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The Jurisdiction Affliction: Submission to jurisdiction in South Africa

Fasken
Reading Time 6 minute read
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The Supreme Court of Appeal (“SCA”) recently handed down a judgment which determined, among other issues, the jurisdiction of the court in a dispute involving two foreign parties. We consider the judgment in Ingosstrakh v Global Aviation Investments (Pty) Ltd and Others (934/2019) [2021] ZASCA 69 delivered on 4 June 2021 and its effect on insurers.

Insurance of the aircraft

In 2012 an insurance policy was concluded between Global Aviation Investments (“Global”) and the insurer, Ingosstrakh. In terms of the policy, Ingosstrakh indemnified Global against all risks of loss or damage to an aircraft for the agreed sum of US$2 500 000. The policy stated that if the cost of repair of damage caused to the aircraft exceeds 75% of the insured value of the aircraft, Global would be entitled to regard the aircraft as a constructive total loss (“CTL”). In the event of a CTL, Ingosstrakh would be obliged to pay Global the full insured value of US$2 500 000.

A month after conclusion of the policy, the pilot of the insured aircraft received a cockpit warning of a landing gear anomaly prior to take-off from OR Tambo International Airport. Both engines of the aircraft consumed foreign matter at full power and this caused severe damage to the aircraft. The damage constituted a risk insured in terms of the policy.

Ingosstrakh was notified of the incident and a claim of US$2 500 000 was lodged by Global. Ingosstrakh refused to pay Global on the basis that the aircraft was not a CTL. Global challenged this rejection through a series of court processes culminating in the appeal to the SCA.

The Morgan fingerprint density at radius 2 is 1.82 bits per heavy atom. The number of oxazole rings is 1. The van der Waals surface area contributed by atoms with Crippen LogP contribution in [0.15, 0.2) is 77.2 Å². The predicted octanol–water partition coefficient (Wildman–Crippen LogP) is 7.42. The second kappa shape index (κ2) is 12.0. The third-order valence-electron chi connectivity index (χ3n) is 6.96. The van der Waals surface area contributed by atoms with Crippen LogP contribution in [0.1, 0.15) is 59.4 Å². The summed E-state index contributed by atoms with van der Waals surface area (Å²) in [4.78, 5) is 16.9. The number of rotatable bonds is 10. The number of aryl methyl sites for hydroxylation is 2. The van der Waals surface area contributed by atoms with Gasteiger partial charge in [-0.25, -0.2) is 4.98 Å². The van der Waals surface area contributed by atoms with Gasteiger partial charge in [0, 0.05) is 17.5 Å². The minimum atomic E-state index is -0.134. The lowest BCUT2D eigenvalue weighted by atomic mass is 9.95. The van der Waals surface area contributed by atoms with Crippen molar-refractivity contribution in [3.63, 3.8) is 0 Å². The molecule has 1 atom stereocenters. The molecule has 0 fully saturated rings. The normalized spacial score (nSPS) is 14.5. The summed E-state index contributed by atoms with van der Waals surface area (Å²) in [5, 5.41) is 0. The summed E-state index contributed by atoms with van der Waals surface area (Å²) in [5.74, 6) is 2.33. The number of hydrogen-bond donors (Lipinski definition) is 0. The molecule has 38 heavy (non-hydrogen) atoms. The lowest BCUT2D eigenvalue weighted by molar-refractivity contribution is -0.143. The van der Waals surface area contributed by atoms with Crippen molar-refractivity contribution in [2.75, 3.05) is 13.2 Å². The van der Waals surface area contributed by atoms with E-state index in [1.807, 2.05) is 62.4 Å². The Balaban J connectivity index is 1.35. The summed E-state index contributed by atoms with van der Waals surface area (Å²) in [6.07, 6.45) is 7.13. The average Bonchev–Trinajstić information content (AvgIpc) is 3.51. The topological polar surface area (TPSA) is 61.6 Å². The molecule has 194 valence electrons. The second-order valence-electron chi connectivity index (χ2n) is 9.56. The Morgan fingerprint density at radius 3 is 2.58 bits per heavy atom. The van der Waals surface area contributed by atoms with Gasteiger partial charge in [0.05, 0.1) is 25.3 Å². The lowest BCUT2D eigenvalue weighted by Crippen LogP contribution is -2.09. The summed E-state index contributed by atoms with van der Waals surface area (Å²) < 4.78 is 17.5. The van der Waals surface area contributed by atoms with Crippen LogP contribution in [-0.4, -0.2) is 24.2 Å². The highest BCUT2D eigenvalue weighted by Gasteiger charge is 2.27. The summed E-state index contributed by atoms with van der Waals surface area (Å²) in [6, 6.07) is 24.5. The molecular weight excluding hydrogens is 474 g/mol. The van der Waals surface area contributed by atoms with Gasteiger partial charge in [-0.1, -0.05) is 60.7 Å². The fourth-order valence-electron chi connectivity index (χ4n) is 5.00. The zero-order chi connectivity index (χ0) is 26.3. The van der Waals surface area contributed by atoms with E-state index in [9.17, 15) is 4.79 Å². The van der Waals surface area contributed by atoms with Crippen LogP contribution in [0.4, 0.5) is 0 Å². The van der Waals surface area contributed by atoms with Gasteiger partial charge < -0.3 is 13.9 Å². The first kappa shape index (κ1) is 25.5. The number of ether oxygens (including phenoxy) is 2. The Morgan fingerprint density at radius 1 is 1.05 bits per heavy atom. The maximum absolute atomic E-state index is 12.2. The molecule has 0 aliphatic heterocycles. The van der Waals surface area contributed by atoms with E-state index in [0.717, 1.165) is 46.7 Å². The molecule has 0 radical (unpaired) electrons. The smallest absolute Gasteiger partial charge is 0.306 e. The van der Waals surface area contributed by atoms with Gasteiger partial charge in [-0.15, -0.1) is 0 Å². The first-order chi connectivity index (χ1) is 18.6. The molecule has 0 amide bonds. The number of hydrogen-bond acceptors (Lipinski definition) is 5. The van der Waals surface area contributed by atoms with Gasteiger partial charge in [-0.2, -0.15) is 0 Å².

Summary of historical litigation leading to the SCA

  • Global’s 2014 Application: In August 2014, Global launched an application against Ingosstrakh for a declaratory order that Ingosstrakh was liable to indemnify it under the policy for the sum of US$2 500 000. The Court found that material disputes of fact existed and dismissed the application.
  • Global’s 2015 Action: In September 2015, Global served summons at Ingosstrakh’s address cited in the insurance policy. Ingosstrakh served a notice of intention to defend the action but failed to deliver its plea. In response, Global served a notice of bar on Ingosstrakh.
  • Ingosstrakh’s Application: One day prior to the date upon which Ingosstrakh was required to deliver its plea, Ingosstrakh served an application on Global, seeking an order uplifting the notice of bar, among other orders. Ingosstrakh’s application was dismissed.
  • Global’s 2015 Action: In September 2016, Global applied for default judgment against Ingosstrakh. Ingosstrakh opposed the application and lodged a counter-application. In its counter-application, Ingosstrakh sought an order uplifting the notice of bar.

The court a quo in the 2015 Action found that it was “unfair procedure” for Global to seek default judgment so long after the notice of intention to defend was lodged. It also dismissed Ingosstrakh’s counter-application for upliftment of bar as it “lacked basis” and was “misplaced”. The parties appealed the dismissal of their respective applications.

Several issues were considered by the SCA in its judgment, three of which will be examined:

  1. Could the SCA uplift the bar on Ingosstrakh?
  2. Did a South African court have jurisdiction over the dispute?
  3. Did the repair costs of the aircraft exceed the 75% threshold to constitute a CTL?

Raising the (notice of) bar

In brief: Ingosstrakh was barred from filing a plea. On 10 November 2015, one day before it was required to file its plea, Ingosstrakh launched an application to uplift the bar. Its application was dismissed, which order of court Ingosstrakh did not appeal.

As Ingosstrakh did not appeal the order, the SCA declared that the issue was res judicata, i.e. the issue had been adjudicated by a competent court and therefore cannot be pursued further by the same parties. A competent court dismissed Ingosstrakh’s application to uplift the bar. Accordingly, the court’s decision stands. In any event, the SCA concluded that Ingosstrakh failed to show good cause for lifting of the bar.